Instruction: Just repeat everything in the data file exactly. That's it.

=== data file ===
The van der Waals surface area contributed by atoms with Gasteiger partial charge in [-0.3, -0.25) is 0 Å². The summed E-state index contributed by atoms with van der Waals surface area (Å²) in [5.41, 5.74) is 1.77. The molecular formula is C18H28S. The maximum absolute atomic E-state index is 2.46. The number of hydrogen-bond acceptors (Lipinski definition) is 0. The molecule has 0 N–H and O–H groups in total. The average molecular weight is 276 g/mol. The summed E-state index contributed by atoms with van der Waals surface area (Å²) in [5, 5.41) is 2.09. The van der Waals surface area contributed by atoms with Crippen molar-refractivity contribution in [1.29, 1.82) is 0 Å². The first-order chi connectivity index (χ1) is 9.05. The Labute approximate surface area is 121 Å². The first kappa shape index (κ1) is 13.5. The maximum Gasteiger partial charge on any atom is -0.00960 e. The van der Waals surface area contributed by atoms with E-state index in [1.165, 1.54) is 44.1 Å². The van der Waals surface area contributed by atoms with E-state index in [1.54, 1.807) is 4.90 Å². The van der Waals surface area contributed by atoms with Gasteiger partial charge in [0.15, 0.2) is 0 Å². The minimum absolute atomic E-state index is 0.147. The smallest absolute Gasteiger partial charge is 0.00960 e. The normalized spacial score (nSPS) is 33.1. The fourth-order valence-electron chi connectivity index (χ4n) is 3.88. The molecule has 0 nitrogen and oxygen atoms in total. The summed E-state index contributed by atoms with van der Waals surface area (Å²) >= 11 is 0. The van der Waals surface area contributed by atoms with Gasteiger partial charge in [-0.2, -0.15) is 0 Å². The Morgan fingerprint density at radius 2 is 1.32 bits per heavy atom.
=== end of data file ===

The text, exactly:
The van der Waals surface area contributed by atoms with Gasteiger partial charge in [-0.3, -0.25) is 0 Å². The summed E-state index contributed by atoms with van der Waals surface area (Å²) in [5.41, 5.74) is 1.77. The molecular formula is C18H28S. The maximum absolute atomic E-state index is 2.46. The number of hydrogen-bond acceptors (Lipinski definition) is 0. The molecule has 0 N–H and O–H groups in total. The average molecular weight is 276 g/mol. The summed E-state index contributed by atoms with van der Waals surface area (Å²) in [5, 5.41) is 2.09. The van der Waals surface area contributed by atoms with Crippen molar-refractivity contribution in [1.29, 1.82) is 0 Å². The first-order chi connectivity index (χ1) is 9.05. The Labute approximate surface area is 121 Å². The first kappa shape index (κ1) is 13.5. The maximum Gasteiger partial charge on any atom is -0.00960 e. The van der Waals surface area contributed by atoms with E-state index in [1.165, 1.54) is 44.1 Å². The van der Waals surface area contributed by atoms with E-state index in [1.54, 1.807) is 4.90 Å². The van der Waals surface area contributed by atoms with Gasteiger partial charge in [0.15, 0.2) is 0 Å². The minimum absolute atomic E-state index is 0.147. The smallest absolute Gasteiger partial charge is 0.00960 e. The normalized spacial score (nSPS) is 33.1. The fourth-order valence-electron chi connectivity index (χ4n) is 3.88. The molecule has 0 nitrogen and oxygen atoms in total. The summed E-state index contributed by atoms with van der Waals surface area (Å²) >= 11 is 0. The van der Waals surface area contributed by atoms with Gasteiger partial charge in [-0.2, -0.15) is 0 Å². The Morgan fingerprint density at radius 2 is 1.32 bits per heavy atom.